Oblates to open Rome archives next month for residential school records search | First time a Canadian researcher granted access to Oblates archives in Rome
Survivors await release of residential school archives from Catholic entity
The National Centre for Truth and Reconciliation (NCTR) plans to begin a search as soon as next month in the archives of a Roman Catholic order that ran 48 residential schools in Canada, including the institution in Kamloops, B.C., where last year more than 200 unmarked graves were discovered.
Raymond Frogner, head of archives for the NCTR, will be visiting the Rome archives of the Missionary Oblates of Mary Immaculate to review and digitize residential school-related records.
It's the first time any Canadian researcher has been granted access to the Oblate General Archives.
"It's quite a wild card," Frogner said. "We've been told there's correspondence there and other documentation, but we are still a bit in the dark of what is held there."
He said the NCTR is still negotiating with the Oblates to access the personnel files of priests and residential school staff. He said the Oblates are seeking restrictions around records from those members who are still alive.
Frogner said the long-term goal is to have everything open for research, access and use.
The Oblates have so far provided more than 40,000 files to the NCTR through the Truth and Reconciliation Commission, but the discovery in May 2021 on the grounds of the former Kamloops Indian Residential School led the order to seek this agreement, said Rev. Ken Thorson, leader of the Oblates in Canada.
"The Oblates have been moved by the events of the last year," said Thorson, who is based in Ottawa.
"It was my feeling that we should ensure that every document that might be related to the residential school history should be made available."
|The Missionary Oblates of Mary Immaculate and the Grey Nuns of the Cross ran the former St. Anne's Residential School in Fort Albany, Ont. (Algoma University/Edmund Metatabwin collection)|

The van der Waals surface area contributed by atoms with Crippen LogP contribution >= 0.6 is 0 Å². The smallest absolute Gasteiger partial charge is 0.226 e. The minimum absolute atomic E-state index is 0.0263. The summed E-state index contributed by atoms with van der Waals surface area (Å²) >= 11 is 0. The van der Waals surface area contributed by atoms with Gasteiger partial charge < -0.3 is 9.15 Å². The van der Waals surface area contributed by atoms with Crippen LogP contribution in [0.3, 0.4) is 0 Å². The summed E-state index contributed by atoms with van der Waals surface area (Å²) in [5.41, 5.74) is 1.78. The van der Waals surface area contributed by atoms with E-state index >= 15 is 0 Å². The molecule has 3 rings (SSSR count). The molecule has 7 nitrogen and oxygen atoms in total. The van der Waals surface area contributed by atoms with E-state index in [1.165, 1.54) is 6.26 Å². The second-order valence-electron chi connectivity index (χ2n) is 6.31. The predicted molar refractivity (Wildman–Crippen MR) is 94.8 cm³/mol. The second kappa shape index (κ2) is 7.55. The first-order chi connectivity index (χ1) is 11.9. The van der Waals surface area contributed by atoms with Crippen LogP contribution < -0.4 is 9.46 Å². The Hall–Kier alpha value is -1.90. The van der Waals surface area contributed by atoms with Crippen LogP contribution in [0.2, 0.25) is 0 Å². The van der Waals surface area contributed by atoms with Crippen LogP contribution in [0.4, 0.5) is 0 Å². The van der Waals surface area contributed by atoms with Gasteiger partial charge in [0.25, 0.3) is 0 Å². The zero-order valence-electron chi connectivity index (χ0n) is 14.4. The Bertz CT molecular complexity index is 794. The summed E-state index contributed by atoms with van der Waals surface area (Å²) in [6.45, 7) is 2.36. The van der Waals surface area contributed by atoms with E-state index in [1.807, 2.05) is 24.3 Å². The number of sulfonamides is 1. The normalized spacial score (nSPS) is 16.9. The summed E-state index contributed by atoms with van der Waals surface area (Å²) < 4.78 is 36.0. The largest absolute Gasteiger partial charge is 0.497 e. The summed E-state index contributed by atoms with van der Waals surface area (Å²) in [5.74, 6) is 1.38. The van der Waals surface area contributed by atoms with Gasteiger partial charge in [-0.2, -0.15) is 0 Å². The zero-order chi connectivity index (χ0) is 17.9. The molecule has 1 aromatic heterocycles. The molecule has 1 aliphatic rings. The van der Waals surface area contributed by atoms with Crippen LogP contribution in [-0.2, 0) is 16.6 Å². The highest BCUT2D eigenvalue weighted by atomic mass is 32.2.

'These documents do not belong in Rome'
Thorson acknowledged that the Oblates have a significant contribution to make to ensure the truth of the residential school experience is known and to facilitate a deeper understanding of this history as part of the ongoing healing process.
"This is the most important work that I've been given to do as an Oblate leader," he said.
Thorson said the Oblate archives in Rome, which are separate from the Vatican archives, could contain letters from missionaries to religious leaders about their work.
Residential school survivor Evelyn Korkmaz said she is hopeful the agreement between the NCTR and the Oblates will reveal more information about St. Anne's Residential School in Fort Albany, Ont., which the Oblates ran and she attended from 1969 to 1972.
"It's time to open that door of horrors and take a look at what's inside," Korkmaz said.
"These documents do not belong in Rome. They belong here, in Canada."
Records can't have any restrictions, survivor says
Korkmaz says she wants to make sure other Catholic entities, including the Vatican, release all residential school records in their possession, adding that there should be no restrictions on the files.
"We need to know information on priests and brothers or nuns who have passed away," Korkmaz said.
"But we also need to know of the priests or nuns or cardinals, whatever, that are still alive today because those ones are the ones that are continuing to do damage."
Frogner said that records still held by the Oblates in Rome are vital to the work of the NCTR, which was created to be the main repository for the documented history of the residential school system in Canada.
More documents identified in Canada
Frogner said the NCTR has already identified Oblate records held by its archives in Canada, including more than 1,000 boxes held in Alberta. The centre is working to access those records through a separate research agreement with the Catholic entity.
More than 1,000 other files are located at the Société historique de Saint-Boniface in northern Manitoba, while other documentation is held at the Royal B.C. Museum in Victoria and the Roman Catholic Archdiocese of Vancouver, he said.
Before Frogner goes to Rome, an Indigenous delegation from Canada is heading to the Vatican for meetings with Pope Francis.
The delegates are expected to appeal for an official apology from the Pope for the Church's role in running residential schools and press for the disclosure of more records, which they have discussed with the NCTR.
Korkmaz said she would acknowledge a papal apology, but it wouldn't mean much to her because it would be "hollow words."
"I'm more concerned about the documentation than an apology that he's forced to say," Korkmaz said.
"What would mean more to me is bringing those documents back to Canada."